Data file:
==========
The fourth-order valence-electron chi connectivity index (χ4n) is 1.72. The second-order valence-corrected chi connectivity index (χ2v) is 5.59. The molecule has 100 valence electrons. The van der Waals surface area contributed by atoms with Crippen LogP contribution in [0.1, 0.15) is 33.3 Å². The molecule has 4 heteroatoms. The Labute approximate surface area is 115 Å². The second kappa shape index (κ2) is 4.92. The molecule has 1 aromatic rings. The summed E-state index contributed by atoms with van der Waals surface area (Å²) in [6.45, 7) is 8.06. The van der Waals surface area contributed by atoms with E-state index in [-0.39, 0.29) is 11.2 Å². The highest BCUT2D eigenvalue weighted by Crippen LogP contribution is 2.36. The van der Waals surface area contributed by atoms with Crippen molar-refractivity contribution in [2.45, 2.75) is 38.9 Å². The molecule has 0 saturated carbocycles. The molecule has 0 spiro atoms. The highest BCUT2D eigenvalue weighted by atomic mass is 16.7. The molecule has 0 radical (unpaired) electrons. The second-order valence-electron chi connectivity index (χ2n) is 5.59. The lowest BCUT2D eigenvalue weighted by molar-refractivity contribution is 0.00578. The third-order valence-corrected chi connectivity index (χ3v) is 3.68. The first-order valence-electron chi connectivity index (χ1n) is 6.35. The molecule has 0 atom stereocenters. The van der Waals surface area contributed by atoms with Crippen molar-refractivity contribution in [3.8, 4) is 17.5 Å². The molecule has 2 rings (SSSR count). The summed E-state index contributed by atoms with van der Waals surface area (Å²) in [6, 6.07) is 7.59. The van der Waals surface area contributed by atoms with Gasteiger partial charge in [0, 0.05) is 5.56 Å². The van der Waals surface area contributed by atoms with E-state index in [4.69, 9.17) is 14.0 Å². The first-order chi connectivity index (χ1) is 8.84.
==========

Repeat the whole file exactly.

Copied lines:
The fourth-order valence-electron chi connectivity index (χ4n) is 1.72. The second-order valence-corrected chi connectivity index (χ2v) is 5.59. The molecule has 100 valence electrons. The van der Waals surface area contributed by atoms with Crippen LogP contribution in [0.1, 0.15) is 33.3 Å². The molecule has 4 heteroatoms. The Labute approximate surface area is 115 Å². The second kappa shape index (κ2) is 4.92. The molecule has 1 aromatic rings. The summed E-state index contributed by atoms with van der Waals surface area (Å²) in [6.45, 7) is 8.06. The van der Waals surface area contributed by atoms with E-state index in [-0.39, 0.29) is 11.2 Å². The highest BCUT2D eigenvalue weighted by Crippen LogP contribution is 2.36. The van der Waals surface area contributed by atoms with Crippen molar-refractivity contribution in [2.45, 2.75) is 38.9 Å². The molecule has 0 saturated carbocycles. The molecule has 0 spiro atoms. The highest BCUT2D eigenvalue weighted by atomic mass is 16.7. The molecule has 0 radical (unpaired) electrons. The second-order valence-electron chi connectivity index (χ2n) is 5.59. The lowest BCUT2D eigenvalue weighted by molar-refractivity contribution is 0.00578. The third-order valence-corrected chi connectivity index (χ3v) is 3.68. The first-order valence-electron chi connectivity index (χ1n) is 6.35. The molecule has 0 atom stereocenters. The van der Waals surface area contributed by atoms with Crippen molar-refractivity contribution in [3.8, 4) is 17.5 Å². The molecule has 2 rings (SSSR count). The summed E-state index contributed by atoms with van der Waals surface area (Å²) in [6, 6.07) is 7.59. The van der Waals surface area contributed by atoms with Gasteiger partial charge in [0, 0.05) is 5.56 Å². The van der Waals surface area contributed by atoms with E-state index in [4.69, 9.17) is 14.0 Å². The first-order chi connectivity index (χ1) is 8.84.